There are blatant comedic elements in this movie, which costars Ringo Starr, or else it would have made the main list. A knowing sense of humor dulls the Bad Movie Appeal. See also Deaf Smith and Johnny Ears (1972).
KUNG FU BROTHERS IN THE WILD WEST (1973) – Two brothers from China are separated in Hong Kong, but encounter each other in the American west. They heroically protect their new hometown from the scourge of the evil warlord who has followed them across the ocean. Not nearly as much fun as that description makes it sound. This movie is so bad it’s barely watchable.
JOHNNY HAMLET (1968) – Hey, if we’ve had Don Juan in the west, why not Hamlet? Johnny Hamlet comes back from the Civil War to learn that his father is dead and his sinister Uncle Claude has married his mother. Uncle Claude has also taken over the family estate, a sprawling Ponderosa-sized ranch with the hilariously strange name “Rancho El Senor”. Elsinore … “El Senor” … Get it?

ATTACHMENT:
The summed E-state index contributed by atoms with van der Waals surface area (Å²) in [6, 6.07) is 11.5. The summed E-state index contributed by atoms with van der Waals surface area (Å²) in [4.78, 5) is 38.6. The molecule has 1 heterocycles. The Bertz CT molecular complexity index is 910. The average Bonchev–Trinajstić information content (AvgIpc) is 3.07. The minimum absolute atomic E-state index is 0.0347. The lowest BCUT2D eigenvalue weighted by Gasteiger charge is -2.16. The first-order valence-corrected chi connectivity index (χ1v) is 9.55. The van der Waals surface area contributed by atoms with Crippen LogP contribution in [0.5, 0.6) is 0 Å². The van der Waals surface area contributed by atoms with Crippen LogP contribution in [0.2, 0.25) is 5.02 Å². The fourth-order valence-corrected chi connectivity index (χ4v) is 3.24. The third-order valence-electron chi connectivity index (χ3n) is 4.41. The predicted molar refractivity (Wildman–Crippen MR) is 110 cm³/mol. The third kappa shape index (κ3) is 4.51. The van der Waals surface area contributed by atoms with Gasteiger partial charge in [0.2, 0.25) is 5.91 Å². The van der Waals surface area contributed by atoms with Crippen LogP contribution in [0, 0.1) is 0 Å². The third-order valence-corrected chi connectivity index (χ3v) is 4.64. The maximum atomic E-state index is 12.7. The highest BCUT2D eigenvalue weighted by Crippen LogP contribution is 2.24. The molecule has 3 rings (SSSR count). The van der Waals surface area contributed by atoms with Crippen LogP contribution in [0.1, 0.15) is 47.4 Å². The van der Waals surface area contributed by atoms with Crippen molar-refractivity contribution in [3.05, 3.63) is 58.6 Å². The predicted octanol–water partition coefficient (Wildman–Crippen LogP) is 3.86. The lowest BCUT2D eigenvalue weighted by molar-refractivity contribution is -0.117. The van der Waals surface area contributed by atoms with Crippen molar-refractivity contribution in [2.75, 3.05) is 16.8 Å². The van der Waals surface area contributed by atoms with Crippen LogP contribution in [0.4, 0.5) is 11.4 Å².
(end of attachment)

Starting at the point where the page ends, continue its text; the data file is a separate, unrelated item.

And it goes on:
WHITE COMANCHE (1967) – Shatner times two! This is a Shatnerific bad movie starring the one and only Captain Kirk as half-breed brothers Johnny Moon and Garvin Moon. The brothers are feuding as part of a romantic rectangle which also includes a white townswoman and a Comanche squaw. Joseph Cotten plays the Rio Hondo town boss who embroils the town in a war with the local Comanches, bringing the situation to a full boil.
FOR MY LOOK AT OVER TWENTY HORROR WESTERNS CLICK HERE.
36 responses to “MOST LAUGHABLY WEIRD SPAGHETTI WESTERNS”